Plotinus (c. 204-270 CE) was a Platonic philosopher born in Lycopolis, Egypt. Although the story of his life was written down by his student Porphyry, few biographical details are included because Plotinus rejected the physical world of appearances in favor of the realm of the mind and considered trivialites such as his birth date, family, ancestry and personal endeavors unworthy of mention. At the age of 28 he began a course of study with the Platonist Ammonius Saccas that deeply impacted his life. Already a student of philosophy, Plotinus devoted himself fully to the discipline, absorbing Plato's Dialogues and his teacher's commentary on them. Plotinus' concept of the Divine Mind and the purpose of mortal existence exerted tremendous influence on all three of the world's great monotheistic religions and, for this reason, many consider him the most significant philosopher of the ancient world. He is the founder of the school of thought known as Neo-Platonism; a significant number of famous ancient writers, theologians, politicians, generals, and philosophers are now recognized as Neo-Platonists, although they would not have referred to themselves by that label. Plotinus' philosophy was recorded in the Enneads by Porphyry; he wrote nothing himself. He died in Rome at the age of 66.
Early Life and TravelPlotinus' birthplace at the Greek colony of Lycopolis, Egypt suggests he was probably Greek but this is uncertain. All that is known of his life is what he allowed his student Porphyry to record. In his late twenties, pursuing an interest in philosophy, Plotinus went to Alexandria, which was then an intellectual centre which rivaled Athens. He was disappointed with the plebian philosophies he heard being taught as 'profound truths' and was steadily becoming more and more frustrated and disillusioned when a friend suggested he come to a talk by the Platonic philosopher Ammonius Saccas (who was also the teacher of the Christian theologian Origen). Plotinus went to the lecture and immediately declared that Saccas was the teacher he had been seeking all his life. After ten years of study under Saccas, Plotinus joined the military campagin of Emperor Gordian III to Persia in order to learn Persian and Indian philosophy. When Gordian was assassinated by his troops, and the campaign fell apart, Plotinus traveled to Antioch and then on to Rome where he remained for the rest of his life.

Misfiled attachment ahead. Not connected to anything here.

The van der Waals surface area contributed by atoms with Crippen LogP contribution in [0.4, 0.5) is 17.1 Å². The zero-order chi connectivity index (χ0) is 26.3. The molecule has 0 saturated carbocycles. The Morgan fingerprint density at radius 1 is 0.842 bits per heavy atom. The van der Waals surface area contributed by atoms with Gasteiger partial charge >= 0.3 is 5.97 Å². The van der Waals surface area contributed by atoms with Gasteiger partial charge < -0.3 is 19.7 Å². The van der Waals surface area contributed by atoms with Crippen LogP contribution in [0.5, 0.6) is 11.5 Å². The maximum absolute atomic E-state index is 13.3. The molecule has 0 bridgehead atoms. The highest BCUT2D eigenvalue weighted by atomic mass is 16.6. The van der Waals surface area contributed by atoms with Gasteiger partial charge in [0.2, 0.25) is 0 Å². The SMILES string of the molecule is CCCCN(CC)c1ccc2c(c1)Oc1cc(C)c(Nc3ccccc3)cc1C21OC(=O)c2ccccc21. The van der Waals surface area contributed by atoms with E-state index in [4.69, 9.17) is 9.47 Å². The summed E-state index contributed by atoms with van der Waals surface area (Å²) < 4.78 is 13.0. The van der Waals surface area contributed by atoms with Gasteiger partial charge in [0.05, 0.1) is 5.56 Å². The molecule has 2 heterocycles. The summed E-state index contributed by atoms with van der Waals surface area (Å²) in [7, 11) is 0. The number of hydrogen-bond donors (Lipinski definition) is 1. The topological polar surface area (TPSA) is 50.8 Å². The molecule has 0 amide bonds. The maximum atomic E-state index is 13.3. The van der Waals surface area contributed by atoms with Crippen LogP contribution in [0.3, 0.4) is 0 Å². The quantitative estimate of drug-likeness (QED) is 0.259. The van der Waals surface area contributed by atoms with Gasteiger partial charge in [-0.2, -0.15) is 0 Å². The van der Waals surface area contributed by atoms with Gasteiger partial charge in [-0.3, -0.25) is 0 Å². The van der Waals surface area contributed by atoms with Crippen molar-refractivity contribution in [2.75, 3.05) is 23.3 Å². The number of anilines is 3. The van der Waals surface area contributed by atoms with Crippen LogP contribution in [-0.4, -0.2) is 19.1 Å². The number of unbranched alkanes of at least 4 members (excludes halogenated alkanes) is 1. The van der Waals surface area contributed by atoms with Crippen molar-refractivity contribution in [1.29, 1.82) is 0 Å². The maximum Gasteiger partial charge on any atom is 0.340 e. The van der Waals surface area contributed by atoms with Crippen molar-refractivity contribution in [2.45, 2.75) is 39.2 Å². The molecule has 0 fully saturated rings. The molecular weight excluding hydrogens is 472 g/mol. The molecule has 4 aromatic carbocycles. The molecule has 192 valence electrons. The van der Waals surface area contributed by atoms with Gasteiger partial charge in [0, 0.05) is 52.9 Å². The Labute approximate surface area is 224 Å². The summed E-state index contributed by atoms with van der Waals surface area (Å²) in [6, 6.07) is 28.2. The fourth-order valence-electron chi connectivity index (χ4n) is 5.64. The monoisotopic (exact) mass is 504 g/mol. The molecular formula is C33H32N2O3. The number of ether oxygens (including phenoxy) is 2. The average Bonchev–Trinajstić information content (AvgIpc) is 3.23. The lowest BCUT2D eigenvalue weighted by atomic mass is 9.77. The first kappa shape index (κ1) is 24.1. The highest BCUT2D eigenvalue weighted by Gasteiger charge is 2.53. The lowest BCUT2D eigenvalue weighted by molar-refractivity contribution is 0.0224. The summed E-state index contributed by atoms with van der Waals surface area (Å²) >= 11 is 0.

Plotinus' philosophy was recorded in the Enneads by Porphyry; he wrote nothing himself.
Plotinus and Neo-PlatonismNeo-Platonism is a modern term which defines the resurgence of Platonic thought, mixed with elements of mysticism and Christianity, which flourished in the 3rd century CE, with the work of Plotinus, and ended with the closing of Plato’s Academy by the emperor Justinian in 529 CE. It must be emphasized that the term 'Neo-Platonism’ is a modern designation and neither Plotinus nor those who came after him would have labeled themselves 'Neo-Platonists’ but would have simply considered themselves students and teachers of Plato’s thought. Unlike modern academic categorizations, they did not consider the study of the works of Aristotle to be fundamentally different from the study of Plato's concepts. To the ancient Neo-Platonists, Aristotle was a Platonist and an important one, as he had studied directly with the master. Aristotle, then, instead of being taught as a separate philosophy, was studied in preparation for reading Plato. Plotinus held that, just because Aristotle disagreed with his master on certain points, this did not mean the student broke from his master’s teachings and nothing was found in Aristotle’s work which fundamentally contradicted Plato’s vision, not even their disagreement over Plato's Theory of Forms.